There remains a lack of clear evidence to guide the management of constipation in clinical practice, especially at the end of life. Often, clinical approaches to tackle this common and distressing problem are based only on experience and anecdotal evidence. This situation is less than ideal. Constipation at the end of life may present additional problems, as conventional therapies may be unsuitable or inappropriate. This can create a considerable challenge to those caring for individuals with life-limiting illnesses. As in other situations, an understanding of the pathophysiology, causes and assessment of constipation is useful and will be discussed in this article. Approaches to the management of this common problem are presented, with particular reference to end-of-life care. Palliative care, in this context, is taken to include patients with cancer and those with non-malignant end-stage illness. Conflicts of interest: Dr Lawrie is a member of the Faculty of Specialists, a group of pain management specialists which received start-up funding for its activities from Napp Pharmaceuticals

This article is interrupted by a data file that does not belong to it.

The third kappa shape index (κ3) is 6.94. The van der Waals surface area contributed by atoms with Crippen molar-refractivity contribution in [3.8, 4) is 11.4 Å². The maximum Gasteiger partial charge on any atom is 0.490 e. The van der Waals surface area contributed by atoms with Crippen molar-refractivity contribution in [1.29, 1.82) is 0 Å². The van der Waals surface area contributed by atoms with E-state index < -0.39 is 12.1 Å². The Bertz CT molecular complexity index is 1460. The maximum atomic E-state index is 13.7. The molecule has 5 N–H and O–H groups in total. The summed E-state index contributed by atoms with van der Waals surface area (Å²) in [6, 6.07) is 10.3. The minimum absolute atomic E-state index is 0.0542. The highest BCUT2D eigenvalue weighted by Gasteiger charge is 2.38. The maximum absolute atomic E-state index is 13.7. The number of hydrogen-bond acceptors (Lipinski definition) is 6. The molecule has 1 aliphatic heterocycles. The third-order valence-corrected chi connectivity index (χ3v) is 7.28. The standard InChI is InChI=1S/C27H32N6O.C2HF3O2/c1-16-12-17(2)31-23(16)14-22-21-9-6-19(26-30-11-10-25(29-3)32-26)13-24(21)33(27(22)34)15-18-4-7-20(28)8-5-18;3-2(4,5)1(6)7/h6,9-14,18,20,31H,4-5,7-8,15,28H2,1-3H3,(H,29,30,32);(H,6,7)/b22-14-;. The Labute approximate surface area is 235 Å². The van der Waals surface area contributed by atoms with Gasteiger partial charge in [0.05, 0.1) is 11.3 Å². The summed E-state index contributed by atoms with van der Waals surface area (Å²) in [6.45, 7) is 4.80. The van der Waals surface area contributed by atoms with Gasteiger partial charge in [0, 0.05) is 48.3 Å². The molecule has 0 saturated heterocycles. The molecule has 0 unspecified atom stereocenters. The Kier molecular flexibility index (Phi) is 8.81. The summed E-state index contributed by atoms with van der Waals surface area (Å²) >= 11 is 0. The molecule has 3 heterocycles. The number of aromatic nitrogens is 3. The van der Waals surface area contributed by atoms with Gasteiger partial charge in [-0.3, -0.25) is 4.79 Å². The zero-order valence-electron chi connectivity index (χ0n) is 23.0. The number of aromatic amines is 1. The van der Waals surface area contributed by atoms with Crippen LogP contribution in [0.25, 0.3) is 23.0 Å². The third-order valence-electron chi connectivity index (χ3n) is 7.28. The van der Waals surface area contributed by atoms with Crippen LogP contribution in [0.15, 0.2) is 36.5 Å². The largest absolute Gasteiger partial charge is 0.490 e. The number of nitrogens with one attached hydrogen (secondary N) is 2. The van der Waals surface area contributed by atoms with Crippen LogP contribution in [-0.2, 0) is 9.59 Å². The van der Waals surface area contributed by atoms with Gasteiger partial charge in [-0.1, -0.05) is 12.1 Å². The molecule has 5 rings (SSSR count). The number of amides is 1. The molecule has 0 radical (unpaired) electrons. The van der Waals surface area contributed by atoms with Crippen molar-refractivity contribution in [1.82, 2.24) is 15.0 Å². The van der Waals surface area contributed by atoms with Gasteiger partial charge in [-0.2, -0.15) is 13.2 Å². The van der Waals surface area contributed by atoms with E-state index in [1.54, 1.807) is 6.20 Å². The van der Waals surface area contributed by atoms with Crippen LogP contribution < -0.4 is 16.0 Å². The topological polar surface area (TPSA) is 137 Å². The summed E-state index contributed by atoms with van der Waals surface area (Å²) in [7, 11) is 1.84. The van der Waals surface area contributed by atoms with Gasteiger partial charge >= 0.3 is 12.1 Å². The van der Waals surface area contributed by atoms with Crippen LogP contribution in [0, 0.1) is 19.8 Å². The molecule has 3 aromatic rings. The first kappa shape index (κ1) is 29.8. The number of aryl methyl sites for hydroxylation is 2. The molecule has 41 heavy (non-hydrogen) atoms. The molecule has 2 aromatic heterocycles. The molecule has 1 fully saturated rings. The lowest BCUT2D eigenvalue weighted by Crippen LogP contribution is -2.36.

- End-of-life care
- Evidence-based management
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